Blueprint is an independent publisher and comparison service, not an investment advisor. The information provided is for educational purposes only and we encourage you to seek personal advice from qualified professionals regarding specific financial decisions. Past performance is not indicative of future results.

The blueprint is one Advertiser Disclosure Policy. Any opinions, analyses, reviews or recommendations expressed in this article are solely those of the Blueprint editorial staff. Blueprint adheres to strict editorial integrity standards. The information is correct as of the date of publication, but always check the provider’s website for the most up-to-date information.

Jamie Young

Jamie Young is the lead editor for loans and mortgages at USA Today Blueprint. She has been writing and editing professionally for over 12 years. Previously, she worked for Forbes Advisor, Credible, LendingTree, Student Loan Hero, and GOBankingRates. His work has also appeared on some of the most popular media outlets including Yahoo, Fox Business, Time, CBS News, AOL, MSN, and more. Jamie is passionate about finance, technology, and Oxford Comma. In her free time, she likes to play, play with her two crazy cats (Detective Snoop and his girl Friday), and collect her growing plants.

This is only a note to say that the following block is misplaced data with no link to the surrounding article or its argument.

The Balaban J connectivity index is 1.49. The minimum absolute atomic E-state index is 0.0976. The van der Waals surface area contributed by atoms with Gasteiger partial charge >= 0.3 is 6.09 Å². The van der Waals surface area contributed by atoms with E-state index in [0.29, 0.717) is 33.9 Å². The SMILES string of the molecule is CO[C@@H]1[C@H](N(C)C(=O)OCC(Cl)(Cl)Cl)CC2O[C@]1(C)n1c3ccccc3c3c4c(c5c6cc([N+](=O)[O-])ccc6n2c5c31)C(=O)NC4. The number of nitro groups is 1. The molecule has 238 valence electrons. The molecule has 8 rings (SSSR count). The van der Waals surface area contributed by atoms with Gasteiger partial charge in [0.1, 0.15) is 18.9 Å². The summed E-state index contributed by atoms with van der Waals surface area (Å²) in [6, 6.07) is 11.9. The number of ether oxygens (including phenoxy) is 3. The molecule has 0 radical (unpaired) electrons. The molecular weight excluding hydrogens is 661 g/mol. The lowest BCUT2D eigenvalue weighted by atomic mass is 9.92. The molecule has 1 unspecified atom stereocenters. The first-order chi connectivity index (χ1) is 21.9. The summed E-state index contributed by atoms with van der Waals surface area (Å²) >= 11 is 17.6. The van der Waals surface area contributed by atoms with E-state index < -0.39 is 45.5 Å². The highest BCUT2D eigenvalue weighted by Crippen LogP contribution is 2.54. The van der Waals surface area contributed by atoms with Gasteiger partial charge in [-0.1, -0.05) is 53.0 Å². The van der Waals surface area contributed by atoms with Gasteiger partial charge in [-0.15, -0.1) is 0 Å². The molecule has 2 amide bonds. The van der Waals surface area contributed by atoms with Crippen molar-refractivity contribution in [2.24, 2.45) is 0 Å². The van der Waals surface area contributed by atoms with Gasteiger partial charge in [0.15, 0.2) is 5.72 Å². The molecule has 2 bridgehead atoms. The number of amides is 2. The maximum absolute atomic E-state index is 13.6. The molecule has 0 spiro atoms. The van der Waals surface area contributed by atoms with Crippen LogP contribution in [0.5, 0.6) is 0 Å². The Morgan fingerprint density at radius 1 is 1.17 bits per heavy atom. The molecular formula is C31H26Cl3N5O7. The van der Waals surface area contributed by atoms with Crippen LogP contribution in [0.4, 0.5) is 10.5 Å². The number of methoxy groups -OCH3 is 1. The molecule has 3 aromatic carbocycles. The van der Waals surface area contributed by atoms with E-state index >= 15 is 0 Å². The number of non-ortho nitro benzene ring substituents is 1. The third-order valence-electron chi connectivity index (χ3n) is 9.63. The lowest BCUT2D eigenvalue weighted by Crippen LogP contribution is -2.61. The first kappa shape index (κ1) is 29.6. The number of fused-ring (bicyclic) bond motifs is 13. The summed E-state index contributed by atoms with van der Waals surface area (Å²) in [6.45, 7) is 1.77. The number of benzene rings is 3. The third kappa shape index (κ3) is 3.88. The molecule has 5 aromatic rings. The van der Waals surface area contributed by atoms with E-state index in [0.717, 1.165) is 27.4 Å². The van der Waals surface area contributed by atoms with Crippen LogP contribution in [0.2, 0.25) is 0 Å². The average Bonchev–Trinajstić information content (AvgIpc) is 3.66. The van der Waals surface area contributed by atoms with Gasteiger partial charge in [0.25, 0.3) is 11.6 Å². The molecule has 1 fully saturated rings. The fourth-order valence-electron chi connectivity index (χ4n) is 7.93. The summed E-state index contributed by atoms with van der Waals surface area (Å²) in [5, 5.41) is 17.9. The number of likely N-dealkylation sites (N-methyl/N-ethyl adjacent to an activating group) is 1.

Megan Horner

Megan Horner is editorial director at USA Today Blueprint. He has over 10 years of experience in online publishing, mostly focused on credit cards and banking. Previously, she was head of publishing at Finder.com where she led the team to publish personal finance content on credit cards, banking, loans, mortgages and more. She was previously an editor at Credit Karma. Megan has been featured in CreditCards.com, American Banker, Lifehacker and in news broadcasts across the country. He has a bachelor’s degree in English and editing.

Ashley Harrison

Ashley Harrison is the deputy editor of USA Today Blueprint Loans and Mortgages who has worked in the online finance space since 2017. She has previously worked at Forbes Advisor, Credible, Lending Tree and Student Loan Hero. His work has appeared on Fox Business and Yahoo! Ashley is also an artist and massive horror fan who produced her short story “The Box” for the award-winning NoSleep Podcast. In her free time, she enjoys drawing, playing video games, and hanging out with her black cats, Salem and Binks.



Source link